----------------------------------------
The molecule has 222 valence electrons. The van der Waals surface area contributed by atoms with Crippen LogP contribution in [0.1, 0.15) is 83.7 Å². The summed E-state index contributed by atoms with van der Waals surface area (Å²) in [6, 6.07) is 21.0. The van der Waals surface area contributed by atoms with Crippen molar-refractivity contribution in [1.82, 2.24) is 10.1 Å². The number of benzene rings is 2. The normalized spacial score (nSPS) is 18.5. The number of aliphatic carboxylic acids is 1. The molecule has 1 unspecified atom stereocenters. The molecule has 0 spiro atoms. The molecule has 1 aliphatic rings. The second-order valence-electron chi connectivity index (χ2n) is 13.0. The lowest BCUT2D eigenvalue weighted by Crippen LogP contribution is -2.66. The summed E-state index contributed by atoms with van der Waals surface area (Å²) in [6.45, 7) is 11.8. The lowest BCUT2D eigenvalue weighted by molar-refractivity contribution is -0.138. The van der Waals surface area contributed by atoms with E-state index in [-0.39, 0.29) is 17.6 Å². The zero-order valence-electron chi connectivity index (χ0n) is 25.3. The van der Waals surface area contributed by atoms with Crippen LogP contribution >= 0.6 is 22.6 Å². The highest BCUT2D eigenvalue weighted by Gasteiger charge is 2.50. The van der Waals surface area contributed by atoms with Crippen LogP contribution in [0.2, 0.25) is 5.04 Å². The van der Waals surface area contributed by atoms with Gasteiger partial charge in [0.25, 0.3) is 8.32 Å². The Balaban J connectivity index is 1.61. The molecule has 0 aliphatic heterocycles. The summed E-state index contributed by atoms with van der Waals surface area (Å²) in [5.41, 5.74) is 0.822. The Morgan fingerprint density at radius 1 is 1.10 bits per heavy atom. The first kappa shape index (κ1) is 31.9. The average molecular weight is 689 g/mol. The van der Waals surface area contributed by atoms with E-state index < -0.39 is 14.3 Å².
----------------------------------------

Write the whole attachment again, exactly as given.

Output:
The molecule has 222 valence electrons. The van der Waals surface area contributed by atoms with Crippen LogP contribution in [0.1, 0.15) is 83.7 Å². The summed E-state index contributed by atoms with van der Waals surface area (Å²) in [6, 6.07) is 21.0. The van der Waals surface area contributed by atoms with Crippen molar-refractivity contribution in [1.82, 2.24) is 10.1 Å². The number of benzene rings is 2. The normalized spacial score (nSPS) is 18.5. The number of aliphatic carboxylic acids is 1. The molecule has 1 unspecified atom stereocenters. The molecule has 0 spiro atoms. The molecule has 1 aliphatic rings. The second-order valence-electron chi connectivity index (χ2n) is 13.0. The lowest BCUT2D eigenvalue weighted by Crippen LogP contribution is -2.66. The summed E-state index contributed by atoms with van der Waals surface area (Å²) in [6.45, 7) is 11.8. The lowest BCUT2D eigenvalue weighted by molar-refractivity contribution is -0.138. The van der Waals surface area contributed by atoms with E-state index in [-0.39, 0.29) is 17.6 Å². The zero-order valence-electron chi connectivity index (χ0n) is 25.3. The van der Waals surface area contributed by atoms with Crippen LogP contribution >= 0.6 is 22.6 Å². The highest BCUT2D eigenvalue weighted by Gasteiger charge is 2.50. The van der Waals surface area contributed by atoms with Crippen LogP contribution in [0.2, 0.25) is 5.04 Å². The van der Waals surface area contributed by atoms with Gasteiger partial charge in [0.25, 0.3) is 8.32 Å². The Balaban J connectivity index is 1.61. The molecule has 0 aliphatic heterocycles. The summed E-state index contributed by atoms with van der Waals surface area (Å²) in [5.41, 5.74) is 0.822. The Morgan fingerprint density at radius 1 is 1.10 bits per heavy atom. The first kappa shape index (κ1) is 31.9. The average molecular weight is 689 g/mol. The van der Waals surface area contributed by atoms with E-state index < -0.39 is 14.3 Å².